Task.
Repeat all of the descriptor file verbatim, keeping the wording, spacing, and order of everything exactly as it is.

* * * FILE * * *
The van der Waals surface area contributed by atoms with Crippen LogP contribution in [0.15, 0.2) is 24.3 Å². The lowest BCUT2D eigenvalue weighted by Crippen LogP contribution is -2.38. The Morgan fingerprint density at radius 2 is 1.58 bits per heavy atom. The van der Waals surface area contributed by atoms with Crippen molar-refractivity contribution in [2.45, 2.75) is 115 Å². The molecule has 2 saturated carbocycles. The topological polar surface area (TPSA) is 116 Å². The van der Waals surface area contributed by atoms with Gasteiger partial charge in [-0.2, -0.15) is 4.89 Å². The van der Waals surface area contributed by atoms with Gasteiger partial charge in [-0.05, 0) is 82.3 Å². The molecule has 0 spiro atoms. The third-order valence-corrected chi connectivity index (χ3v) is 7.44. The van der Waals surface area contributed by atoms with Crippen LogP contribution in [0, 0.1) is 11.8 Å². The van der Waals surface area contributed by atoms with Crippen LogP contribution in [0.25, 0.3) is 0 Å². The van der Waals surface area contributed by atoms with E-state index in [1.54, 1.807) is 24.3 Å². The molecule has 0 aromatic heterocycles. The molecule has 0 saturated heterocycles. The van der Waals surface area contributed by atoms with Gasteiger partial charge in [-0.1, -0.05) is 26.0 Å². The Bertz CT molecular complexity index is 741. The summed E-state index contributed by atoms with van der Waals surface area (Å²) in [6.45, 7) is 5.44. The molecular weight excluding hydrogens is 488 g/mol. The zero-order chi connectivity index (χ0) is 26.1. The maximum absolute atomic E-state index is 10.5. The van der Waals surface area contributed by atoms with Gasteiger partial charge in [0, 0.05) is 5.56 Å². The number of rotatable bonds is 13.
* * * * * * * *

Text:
The van der Waals surface area contributed by atoms with Crippen LogP contribution in [0.15, 0.2) is 24.3 Å². The lowest BCUT2D eigenvalue weighted by Crippen LogP contribution is -2.38. The Morgan fingerprint density at radius 2 is 1.58 bits per heavy atom. The van der Waals surface area contributed by atoms with Crippen molar-refractivity contribution in [2.45, 2.75) is 115 Å². The molecule has 2 saturated carbocycles. The topological polar surface area (TPSA) is 116 Å². The van der Waals surface area contributed by atoms with Gasteiger partial charge in [-0.2, -0.15) is 4.89 Å². The van der Waals surface area contributed by atoms with Gasteiger partial charge in [-0.05, 0) is 82.3 Å². The molecule has 0 spiro atoms. The third-order valence-corrected chi connectivity index (χ3v) is 7.44. The van der Waals surface area contributed by atoms with Crippen LogP contribution in [0, 0.1) is 11.8 Å². The van der Waals surface area contributed by atoms with Crippen LogP contribution in [0.25, 0.3) is 0 Å². The van der Waals surface area contributed by atoms with E-state index in [1.54, 1.807) is 24.3 Å². The molecule has 0 aromatic heterocycles. The molecule has 0 saturated heterocycles. The van der Waals surface area contributed by atoms with Gasteiger partial charge in [-0.1, -0.05) is 26.0 Å². The Bertz CT molecular complexity index is 741. The summed E-state index contributed by atoms with van der Waals surface area (Å²) in [6.45, 7) is 5.44. The molecular weight excluding hydrogens is 488 g/mol. The zero-order chi connectivity index (χ0) is 26.1. The maximum absolute atomic E-state index is 10.5. The van der Waals surface area contributed by atoms with Gasteiger partial charge in [0, 0.05) is 5.56 Å². The number of rotatable bonds is 13.